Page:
Donald Kursch, Senior Advisor at the US Commission on Security and Cooperation in Europe, moderated this briefing that discussed, among other things, the trajectory of democratic institutions in Serbia. This briefing was held in the wake of the assassination of Serbian Prime Minister Djindjic, after which the authorities in Belgrade undertook tough measures to crack down on the criminal elements that had continued to be a barrier to Serbia and Montenegro’s full integration into the Euro-Atlantic community’s institutions. More restrictive measures against crime in Serbia and Montenegro had underscored the progress already made by democratic forces in overcoming the estrangement between the two countries and the West.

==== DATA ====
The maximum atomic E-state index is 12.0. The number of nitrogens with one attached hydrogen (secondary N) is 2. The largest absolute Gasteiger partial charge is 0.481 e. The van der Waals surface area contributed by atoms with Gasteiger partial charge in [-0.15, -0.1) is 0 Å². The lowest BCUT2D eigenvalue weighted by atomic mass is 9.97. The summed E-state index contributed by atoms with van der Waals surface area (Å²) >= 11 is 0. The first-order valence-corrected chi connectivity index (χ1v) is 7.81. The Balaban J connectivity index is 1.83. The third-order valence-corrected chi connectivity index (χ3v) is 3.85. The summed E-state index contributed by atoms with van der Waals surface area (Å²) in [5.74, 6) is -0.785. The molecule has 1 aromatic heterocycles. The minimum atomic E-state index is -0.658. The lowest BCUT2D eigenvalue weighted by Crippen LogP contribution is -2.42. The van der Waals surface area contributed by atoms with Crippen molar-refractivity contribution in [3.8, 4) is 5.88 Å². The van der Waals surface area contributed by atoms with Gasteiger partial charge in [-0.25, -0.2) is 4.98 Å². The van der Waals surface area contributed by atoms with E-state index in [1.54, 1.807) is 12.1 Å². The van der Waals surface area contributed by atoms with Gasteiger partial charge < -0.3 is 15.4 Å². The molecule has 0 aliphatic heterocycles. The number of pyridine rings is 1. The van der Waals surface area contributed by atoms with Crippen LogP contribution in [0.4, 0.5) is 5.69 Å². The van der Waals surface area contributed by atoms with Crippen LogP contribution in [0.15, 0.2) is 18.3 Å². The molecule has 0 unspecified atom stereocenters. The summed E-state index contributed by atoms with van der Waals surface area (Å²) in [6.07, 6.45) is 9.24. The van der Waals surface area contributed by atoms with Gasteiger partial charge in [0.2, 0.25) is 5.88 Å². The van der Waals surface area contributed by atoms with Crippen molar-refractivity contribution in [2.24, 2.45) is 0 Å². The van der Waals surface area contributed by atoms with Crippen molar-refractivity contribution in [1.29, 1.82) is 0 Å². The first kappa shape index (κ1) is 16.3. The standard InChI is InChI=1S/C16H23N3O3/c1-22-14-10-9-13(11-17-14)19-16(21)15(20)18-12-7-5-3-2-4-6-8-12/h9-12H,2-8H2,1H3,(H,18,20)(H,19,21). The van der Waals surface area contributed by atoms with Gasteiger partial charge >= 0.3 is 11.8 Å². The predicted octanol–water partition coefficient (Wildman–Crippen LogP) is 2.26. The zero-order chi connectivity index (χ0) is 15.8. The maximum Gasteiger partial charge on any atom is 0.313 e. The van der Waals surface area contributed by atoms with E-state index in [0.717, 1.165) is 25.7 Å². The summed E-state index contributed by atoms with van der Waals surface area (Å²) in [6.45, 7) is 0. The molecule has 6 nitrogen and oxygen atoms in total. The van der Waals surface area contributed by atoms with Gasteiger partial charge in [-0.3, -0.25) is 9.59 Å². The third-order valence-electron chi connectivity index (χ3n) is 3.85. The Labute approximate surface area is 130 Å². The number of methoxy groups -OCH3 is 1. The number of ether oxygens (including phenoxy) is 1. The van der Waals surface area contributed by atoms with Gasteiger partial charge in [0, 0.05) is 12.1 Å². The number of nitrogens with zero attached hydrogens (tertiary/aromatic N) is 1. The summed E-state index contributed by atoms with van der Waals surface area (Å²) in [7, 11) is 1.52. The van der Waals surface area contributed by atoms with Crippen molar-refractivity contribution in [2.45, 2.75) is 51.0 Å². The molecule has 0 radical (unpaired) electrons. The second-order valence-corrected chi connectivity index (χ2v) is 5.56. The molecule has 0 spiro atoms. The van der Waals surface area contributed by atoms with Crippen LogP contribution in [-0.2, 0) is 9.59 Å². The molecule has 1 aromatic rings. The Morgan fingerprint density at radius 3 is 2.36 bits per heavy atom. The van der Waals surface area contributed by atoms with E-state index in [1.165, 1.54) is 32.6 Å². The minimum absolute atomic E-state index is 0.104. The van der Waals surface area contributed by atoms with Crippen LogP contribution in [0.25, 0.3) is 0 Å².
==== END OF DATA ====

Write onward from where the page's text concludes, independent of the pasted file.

• Floor Statement in Support of H. Con. Res. 49 Condemning Anti-Semitism in Europe - Rep. Cardin